Kinetic energy of a gas molecule (in J):

Ek = $\frac{1}{2}$mv2

m = mass of the molecule (in kg)
v = velocity (in m.s-1)

Kinetic energy of a mole of gas molecules (in J.mol-1):

Ek = $\frac{1}{2}$Mkgv2

Mkg = molar mass (in kg.mol-1)
v = velocity (in m.s-1)

Kinetic theory of gases postulates:

• The gas molecules are constantly moving in random directions with a distribution of speeds

They collide randomly with one another and the walls of the container

• All collisions of molecules with the walls of the container are elastic ⇒ no energy is lost during a collision
• The average distance between the molecules in a gas is much larger than the size of the molecules ⇒ most of the gas is empty space
• The molecules exert no attractive or repulsive forces on each other except during collisions ⇒ between collisions they move in straight lines
• The mean kinetic energy of the gas molecules $\overline{){E}_{k}}$ is proportional to the temperature

$\overline{){E}_{k}}$ = $\frac{1}{2}$Mkg$\overline{{\mathrm{v}}^{2}}$ = αT

A detailed analysis of the collisions shows:

α = $\frac{3}{2}$R   ⇒    $\overline{{\mathrm{v}}^{2}}$ = $\frac{3\mathrm{RT}}{{\mathrm{M}}_{\mathrm{kg}}}$

Root-mean-square speed vrms (in m.s-1): square root of the mean of the square of the molecular speeds

vrms $\sqrt{\left(\overline{{\mathrm{v}}^{2}}\right)}$ ​​​​​= $\sqrt{\frac{3\mathrm{RT}}{{\mathrm{M}}_{\mathrm{kg}}}}$

R = molar gas constant = 8.314 J.K-1.mol-1
T = temperature (in K)
Mkg = molar mass of the gas (in kg.mol-1)

## Graham’s Law of Effusion

Diffusion: gradual dispersal of one gas through another (equal pressure process)
Effusion: escape of a gas through one or more small holes from a region of high pressure to a region of lower pressure

Graham’s Law: for 2 gases at the same temp. and pressure, the rate of effusion is directly proportional to vrms:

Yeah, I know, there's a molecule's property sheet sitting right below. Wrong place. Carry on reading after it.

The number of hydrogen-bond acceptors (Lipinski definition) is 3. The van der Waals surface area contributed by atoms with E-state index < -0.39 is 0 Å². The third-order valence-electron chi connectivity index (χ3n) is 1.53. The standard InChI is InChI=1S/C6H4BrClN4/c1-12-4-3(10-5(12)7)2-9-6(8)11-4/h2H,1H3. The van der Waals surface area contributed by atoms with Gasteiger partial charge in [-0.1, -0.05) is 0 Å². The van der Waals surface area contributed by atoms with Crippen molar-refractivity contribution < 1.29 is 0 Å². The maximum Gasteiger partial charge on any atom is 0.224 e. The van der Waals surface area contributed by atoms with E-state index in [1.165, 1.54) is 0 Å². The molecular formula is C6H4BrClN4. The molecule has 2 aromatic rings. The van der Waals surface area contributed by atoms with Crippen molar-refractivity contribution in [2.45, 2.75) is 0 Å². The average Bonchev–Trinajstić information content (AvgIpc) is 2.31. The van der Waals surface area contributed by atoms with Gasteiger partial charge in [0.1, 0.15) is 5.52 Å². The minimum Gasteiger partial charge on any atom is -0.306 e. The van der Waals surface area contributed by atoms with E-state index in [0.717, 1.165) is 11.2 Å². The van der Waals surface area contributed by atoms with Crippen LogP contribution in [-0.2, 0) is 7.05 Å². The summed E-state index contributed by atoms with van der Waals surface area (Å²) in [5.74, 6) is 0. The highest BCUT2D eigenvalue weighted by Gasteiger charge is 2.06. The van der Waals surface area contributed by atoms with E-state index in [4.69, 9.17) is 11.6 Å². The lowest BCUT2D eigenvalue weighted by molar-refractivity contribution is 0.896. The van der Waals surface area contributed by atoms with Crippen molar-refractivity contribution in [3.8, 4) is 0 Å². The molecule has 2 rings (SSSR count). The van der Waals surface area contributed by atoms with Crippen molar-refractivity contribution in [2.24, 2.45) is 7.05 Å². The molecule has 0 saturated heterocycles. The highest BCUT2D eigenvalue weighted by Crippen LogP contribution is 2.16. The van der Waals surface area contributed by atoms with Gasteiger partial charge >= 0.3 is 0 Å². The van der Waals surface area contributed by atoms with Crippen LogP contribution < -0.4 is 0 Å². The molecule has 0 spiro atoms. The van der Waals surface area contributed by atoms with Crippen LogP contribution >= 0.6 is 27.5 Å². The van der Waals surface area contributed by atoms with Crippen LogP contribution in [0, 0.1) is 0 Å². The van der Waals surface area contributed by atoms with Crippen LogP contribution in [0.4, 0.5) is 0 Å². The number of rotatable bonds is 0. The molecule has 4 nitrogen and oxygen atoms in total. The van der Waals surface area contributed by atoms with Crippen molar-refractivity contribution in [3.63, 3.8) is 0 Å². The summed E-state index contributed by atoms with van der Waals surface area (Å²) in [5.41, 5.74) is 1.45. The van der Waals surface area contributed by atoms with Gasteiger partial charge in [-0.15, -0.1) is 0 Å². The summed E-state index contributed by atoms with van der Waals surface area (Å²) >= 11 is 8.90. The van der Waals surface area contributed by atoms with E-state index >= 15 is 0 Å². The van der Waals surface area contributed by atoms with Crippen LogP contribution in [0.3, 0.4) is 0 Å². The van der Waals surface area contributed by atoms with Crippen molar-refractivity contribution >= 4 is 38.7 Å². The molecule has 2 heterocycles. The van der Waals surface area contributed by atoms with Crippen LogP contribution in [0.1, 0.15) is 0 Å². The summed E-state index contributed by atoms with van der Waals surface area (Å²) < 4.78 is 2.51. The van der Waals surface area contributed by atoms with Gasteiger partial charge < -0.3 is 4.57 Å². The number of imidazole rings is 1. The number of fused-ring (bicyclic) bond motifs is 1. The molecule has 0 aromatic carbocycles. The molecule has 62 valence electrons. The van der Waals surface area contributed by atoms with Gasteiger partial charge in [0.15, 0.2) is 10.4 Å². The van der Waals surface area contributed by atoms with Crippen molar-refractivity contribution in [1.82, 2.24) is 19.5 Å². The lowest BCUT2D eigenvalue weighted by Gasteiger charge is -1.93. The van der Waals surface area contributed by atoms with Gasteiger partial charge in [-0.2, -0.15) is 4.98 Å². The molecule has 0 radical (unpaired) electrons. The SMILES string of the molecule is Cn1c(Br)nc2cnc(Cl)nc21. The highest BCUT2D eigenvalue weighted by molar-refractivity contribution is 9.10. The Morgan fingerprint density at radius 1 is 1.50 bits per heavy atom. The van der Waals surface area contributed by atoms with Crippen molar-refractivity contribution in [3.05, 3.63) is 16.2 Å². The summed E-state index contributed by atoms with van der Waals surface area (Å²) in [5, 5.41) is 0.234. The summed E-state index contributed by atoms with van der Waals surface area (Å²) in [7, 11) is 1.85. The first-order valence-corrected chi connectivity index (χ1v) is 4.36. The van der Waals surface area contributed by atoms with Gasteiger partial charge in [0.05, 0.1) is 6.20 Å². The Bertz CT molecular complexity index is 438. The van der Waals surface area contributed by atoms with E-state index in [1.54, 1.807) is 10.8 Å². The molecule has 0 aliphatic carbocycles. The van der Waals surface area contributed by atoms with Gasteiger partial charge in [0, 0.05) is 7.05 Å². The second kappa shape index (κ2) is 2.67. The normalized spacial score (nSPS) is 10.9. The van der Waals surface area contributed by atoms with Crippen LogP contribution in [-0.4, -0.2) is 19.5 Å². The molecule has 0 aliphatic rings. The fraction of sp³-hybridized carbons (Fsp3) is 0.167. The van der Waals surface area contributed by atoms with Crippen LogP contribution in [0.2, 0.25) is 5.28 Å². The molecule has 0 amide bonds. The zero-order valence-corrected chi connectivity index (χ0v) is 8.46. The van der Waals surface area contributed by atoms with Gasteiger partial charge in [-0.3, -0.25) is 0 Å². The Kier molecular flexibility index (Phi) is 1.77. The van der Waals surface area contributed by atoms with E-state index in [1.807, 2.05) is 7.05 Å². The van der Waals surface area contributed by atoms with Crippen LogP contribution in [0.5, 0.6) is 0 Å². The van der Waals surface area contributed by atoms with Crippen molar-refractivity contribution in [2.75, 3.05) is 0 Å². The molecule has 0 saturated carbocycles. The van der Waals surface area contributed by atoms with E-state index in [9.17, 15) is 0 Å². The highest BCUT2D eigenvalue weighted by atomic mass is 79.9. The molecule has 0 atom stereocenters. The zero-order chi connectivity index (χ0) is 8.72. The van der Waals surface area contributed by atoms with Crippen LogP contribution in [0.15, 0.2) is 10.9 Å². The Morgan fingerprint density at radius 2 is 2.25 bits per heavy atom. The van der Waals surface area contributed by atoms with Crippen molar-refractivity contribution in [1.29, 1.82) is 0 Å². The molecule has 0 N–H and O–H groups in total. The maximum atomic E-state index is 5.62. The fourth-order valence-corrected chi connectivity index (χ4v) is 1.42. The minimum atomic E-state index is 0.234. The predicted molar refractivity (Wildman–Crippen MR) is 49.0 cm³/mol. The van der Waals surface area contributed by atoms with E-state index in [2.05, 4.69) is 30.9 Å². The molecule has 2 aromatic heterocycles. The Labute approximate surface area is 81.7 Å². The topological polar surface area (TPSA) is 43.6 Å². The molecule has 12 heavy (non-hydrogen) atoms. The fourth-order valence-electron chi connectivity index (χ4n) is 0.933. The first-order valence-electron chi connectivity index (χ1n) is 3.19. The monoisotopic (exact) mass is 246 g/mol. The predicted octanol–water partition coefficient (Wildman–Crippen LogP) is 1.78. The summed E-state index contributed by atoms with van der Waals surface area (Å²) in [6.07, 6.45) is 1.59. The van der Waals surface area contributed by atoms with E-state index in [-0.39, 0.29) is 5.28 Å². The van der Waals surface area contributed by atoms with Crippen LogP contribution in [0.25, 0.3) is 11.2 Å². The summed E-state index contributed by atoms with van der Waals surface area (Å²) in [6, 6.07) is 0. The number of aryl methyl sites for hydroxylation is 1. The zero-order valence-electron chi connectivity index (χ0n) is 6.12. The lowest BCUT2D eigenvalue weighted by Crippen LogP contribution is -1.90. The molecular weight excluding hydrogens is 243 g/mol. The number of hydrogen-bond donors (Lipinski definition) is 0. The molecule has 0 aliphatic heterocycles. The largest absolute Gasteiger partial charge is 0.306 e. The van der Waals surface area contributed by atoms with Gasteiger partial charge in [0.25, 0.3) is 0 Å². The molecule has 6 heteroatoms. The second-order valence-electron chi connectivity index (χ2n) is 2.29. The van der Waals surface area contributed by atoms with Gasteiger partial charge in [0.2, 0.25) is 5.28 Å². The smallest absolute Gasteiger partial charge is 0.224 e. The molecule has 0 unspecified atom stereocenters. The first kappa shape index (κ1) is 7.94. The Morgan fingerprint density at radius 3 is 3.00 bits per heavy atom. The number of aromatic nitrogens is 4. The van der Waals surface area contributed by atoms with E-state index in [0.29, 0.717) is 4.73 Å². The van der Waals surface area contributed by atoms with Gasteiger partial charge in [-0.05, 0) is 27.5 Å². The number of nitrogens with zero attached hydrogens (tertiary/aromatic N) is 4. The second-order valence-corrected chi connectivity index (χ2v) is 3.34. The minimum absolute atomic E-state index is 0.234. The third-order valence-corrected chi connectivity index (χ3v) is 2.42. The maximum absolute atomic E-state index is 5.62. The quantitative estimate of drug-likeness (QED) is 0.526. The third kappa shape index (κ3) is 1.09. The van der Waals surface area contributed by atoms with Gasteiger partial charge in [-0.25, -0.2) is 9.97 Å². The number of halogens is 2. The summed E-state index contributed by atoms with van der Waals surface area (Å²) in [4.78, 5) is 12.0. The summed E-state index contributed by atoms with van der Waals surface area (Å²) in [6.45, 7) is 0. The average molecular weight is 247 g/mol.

rate = α vrms = α $\sqrt{\frac{3\mathrm{RT}}{{\mathrm{M}}_{\mathrm{kg}}}}$

α = proportionality coefficient

The formula mass of a gas can be determined by using effusion:

$\frac{{\mathrm{rate}}_{\mathrm{A}}}{{\mathrm{rate}}_{\mathrm{B}}}$ = $\sqrt{\frac{{\mathrm{M}}_{\mathrm{B}}}{{\mathrm{M}}_{\mathrm{A}}}}$

MA = molar mass of the gas A (in kg.mol-1)
MB = molar mass of the gas B (in kg.mol-1)

## Mean Free Path

Mean Free Path l (in m): average distance a molecule travels between collisions

I =

R = molar gas constant = 8.314 J.K-1.mol-1
T = temperature (in K)
d = diameter of the gas molecule (in m)
NA = Avogadro’s number = 6.022 x 1023
P = pressure (in Pa)

Collision frequency z (in collisions.s-1): number of collisions that a molecule undergoes per second

z = $\frac{{\mathrm{v}}_{\mathrm{rms}}}{\mathrm{I}}$

vrms = root-mean-square speed (in m.s-1)
l = mean free path (in m)

## Van der Waals Equation

Equation for non-ideal gas ⇒ it accounts for deviations from Gas Ideality

In the ideal-gas equation:

• V is substituted by V – nb, where b = cst
• P is substituted by P + a , where a = cst

The 2 constants a and b depend upon the particular gas and are called van der Waals constants

Van der Waals equation:

(P + a $\frac{{\mathrm{n}}^{2}}{{\mathrm{V}}^{2}}$)(V - nb) = nRT

P = pressure (in Pa)
V = volume (in m3)
n = number of moles (in mol)
R = molar gas constant = 8.314 J.K-1.mol-1
T = temperature (in K)